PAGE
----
Seems hard to believe, but as recently as 10 years ago, the term "umami" would've elicited quizzical looks from all but the culinary cognoscenti.
Today, umami is firmly established as both the fifth taste that science recognizes it to be and the "essence of deliciousness" that the word means in the original Japanese.
As such, umami's become a veritable phenomenon, lending its name to burger chains, influencing professional chefs and home cooks alike, and driving product development across the supermarket.
But while umami may be a force of nature, our understanding of it arose thanks to a scientific quest that began more than a century ago in Japan.
A true sensation
The pull that umami exerts on the culinary consciousness doesn't surprise Dr. Joe Formanek, director of ingredient innovation at Ajinomoto Health & Nutrition North America, Inc.
"It's fascinating that despite existing in foods forever — and despite being scientifically recognized for more than a hundred years — umami's become such a cultural touch point only within the past decade," he said. "Now discussion of umami is everywhere in food culture, and I think it's wonderful."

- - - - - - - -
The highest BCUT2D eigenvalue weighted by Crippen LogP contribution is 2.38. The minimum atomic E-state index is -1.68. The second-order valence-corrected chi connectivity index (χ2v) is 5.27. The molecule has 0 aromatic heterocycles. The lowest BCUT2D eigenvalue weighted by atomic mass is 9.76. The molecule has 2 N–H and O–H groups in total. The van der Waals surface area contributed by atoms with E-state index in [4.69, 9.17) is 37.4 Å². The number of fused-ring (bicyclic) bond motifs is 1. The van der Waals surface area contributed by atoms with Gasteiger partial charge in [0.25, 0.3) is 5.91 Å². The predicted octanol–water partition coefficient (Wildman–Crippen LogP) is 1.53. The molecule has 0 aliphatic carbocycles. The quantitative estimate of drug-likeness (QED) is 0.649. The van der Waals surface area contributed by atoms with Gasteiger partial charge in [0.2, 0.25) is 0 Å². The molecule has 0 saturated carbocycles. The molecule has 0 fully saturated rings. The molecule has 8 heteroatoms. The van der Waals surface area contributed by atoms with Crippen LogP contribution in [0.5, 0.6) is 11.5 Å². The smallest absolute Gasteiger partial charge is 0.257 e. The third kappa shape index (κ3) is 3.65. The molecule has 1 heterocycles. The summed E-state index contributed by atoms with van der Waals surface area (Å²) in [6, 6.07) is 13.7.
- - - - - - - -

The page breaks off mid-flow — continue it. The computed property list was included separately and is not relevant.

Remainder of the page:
Umami's ascent didn't happen by accident. "As with any trend," Formanek said, "umami needed some sort of adopter to facilitate its mainstream spread."
Facilitation came with what he calls "the dramatic growth" of food media. "Programs relating to food have blossomed over the past 25 years," he observed.
Putting a name to a taste
Of course, no one can claim credit for "inventing" umami. As Formanek noted, "Umami is naturally occurring in foods and always has been. So people have been experiencing umami for as long as they've been experiencing food."
But it wasn't until the early 20th century that a Japanese scientist connected this unique taste to the foods that convey it and the compounds responsible for it.
That scientist was Dr. Kikunae Ikeda, and his umami "aha" arrived in 1908 via a bowl of dashi — Japan's traditional seaweed broth. Legend holds that while Dr. Ikeda was enjoying his broth, he noticed that its savory taste differed demonstrably from other tastes he was familiar with.
So, he began evaluating various seaweeds for the extent to which they produced a similar effect, concluding that the distinctive taste he detected in dashi — which we now call umami — comes from L-glutamic acid, a naturally occurring amino acid found in everything from tomatoes to mushrooms to seaweed to the human body itself.
From taste to technology